Designed by Giovanni Pesamosca Architetto, this shelter in the Italian Alps fits nine beds within its triangular A-frame structure. Situated along the Ceria-Merlone trail at an altitude of 8,303 meters, the shelter is a memorial to Luca Vuerich, a well-known mountain guide who was killed by an avalanche while climbing an iced waterfall in the mountains near Tarvisio.
Skylodge Adventure Suites are luxury dwellings affixed to the mountainside in Peru's Sacred Valley, approximately nine miles north of Cusco. Visitors interested in staying at Skylodge must climb a quarter of a mile of protected trails and fly through the sky on zip lines.
The Gouter Refuge is located at 12,582 feet in elevation (about 3,280 feet below the summit of Mont Blanc) along the Gouter route. The four-story, rounded structure juts out over a 4,921-foot drop, and it's the last stop before the final climb to the summit of Mont Blanc. Commissioned by the French Alpine Club and designed by Swiss architect Hervé Dessimoz, the wooden structure is clad in stainless steel and took five years to design and three years to build.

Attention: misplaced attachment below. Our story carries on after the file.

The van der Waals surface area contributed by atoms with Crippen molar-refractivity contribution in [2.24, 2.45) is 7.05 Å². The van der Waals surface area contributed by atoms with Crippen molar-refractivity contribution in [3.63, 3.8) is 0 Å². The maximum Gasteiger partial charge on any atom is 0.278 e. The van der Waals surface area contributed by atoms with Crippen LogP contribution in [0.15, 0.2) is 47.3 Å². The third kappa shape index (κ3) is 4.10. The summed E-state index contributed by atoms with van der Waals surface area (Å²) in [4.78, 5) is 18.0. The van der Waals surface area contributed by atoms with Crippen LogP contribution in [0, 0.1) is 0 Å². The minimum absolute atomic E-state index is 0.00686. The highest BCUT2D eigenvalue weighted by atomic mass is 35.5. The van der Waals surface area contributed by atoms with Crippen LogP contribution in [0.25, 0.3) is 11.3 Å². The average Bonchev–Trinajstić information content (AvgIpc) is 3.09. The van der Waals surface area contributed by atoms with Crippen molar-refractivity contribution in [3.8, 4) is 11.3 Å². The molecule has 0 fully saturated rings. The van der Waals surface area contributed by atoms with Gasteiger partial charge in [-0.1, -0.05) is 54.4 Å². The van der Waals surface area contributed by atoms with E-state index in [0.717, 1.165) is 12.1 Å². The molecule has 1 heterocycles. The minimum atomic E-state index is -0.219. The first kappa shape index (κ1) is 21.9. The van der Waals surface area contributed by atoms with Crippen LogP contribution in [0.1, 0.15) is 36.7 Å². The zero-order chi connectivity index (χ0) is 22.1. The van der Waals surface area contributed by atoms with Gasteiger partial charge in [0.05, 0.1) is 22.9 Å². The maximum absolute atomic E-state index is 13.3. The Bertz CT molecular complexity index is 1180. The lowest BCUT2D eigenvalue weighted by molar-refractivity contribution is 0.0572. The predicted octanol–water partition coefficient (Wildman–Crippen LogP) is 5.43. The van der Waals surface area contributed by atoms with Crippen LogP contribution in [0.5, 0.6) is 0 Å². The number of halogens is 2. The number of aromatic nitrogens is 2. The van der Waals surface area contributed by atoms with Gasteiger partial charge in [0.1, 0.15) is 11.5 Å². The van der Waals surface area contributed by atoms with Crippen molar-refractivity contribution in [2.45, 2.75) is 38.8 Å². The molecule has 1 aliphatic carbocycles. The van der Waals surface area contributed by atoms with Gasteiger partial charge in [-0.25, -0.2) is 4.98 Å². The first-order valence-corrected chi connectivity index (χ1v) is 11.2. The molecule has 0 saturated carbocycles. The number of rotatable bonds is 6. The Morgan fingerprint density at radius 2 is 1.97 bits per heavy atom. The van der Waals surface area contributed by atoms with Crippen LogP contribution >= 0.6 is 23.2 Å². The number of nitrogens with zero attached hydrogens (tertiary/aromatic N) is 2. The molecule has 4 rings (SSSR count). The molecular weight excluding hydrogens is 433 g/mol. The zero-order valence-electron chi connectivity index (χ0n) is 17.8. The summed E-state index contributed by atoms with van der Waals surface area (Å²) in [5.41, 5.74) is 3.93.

Designed by OFIS Arhitekti, the Kanin Winter Cabin is a compact wooden volume with three platforms extending out over the valley. A large, glazed panoramic window provides breathtaking views of the surrounding Kanin Mountains.
Honomobo's HO4+ model is created out of four 40-foot shipping containers for a home that is not double wide but rather quadruple wide. In the 1,224 square feet of the home, owners can choose between a two-bedroom or three-bedroom option.
The interior walls, shelves and other fixtures were built using 19mm CLT and have been left with their natural spruce finish that will turn golden with exposure to the daylight.
Designed by AKT II, Harvard GSD Students, and OFIS Architects in 2015, this bivouac in Slovenia's Skuta, the third-highest peak in the Kamnik Alps, was informed by traditional alpine structures and the challenge of building for extreme mountain weather conditions.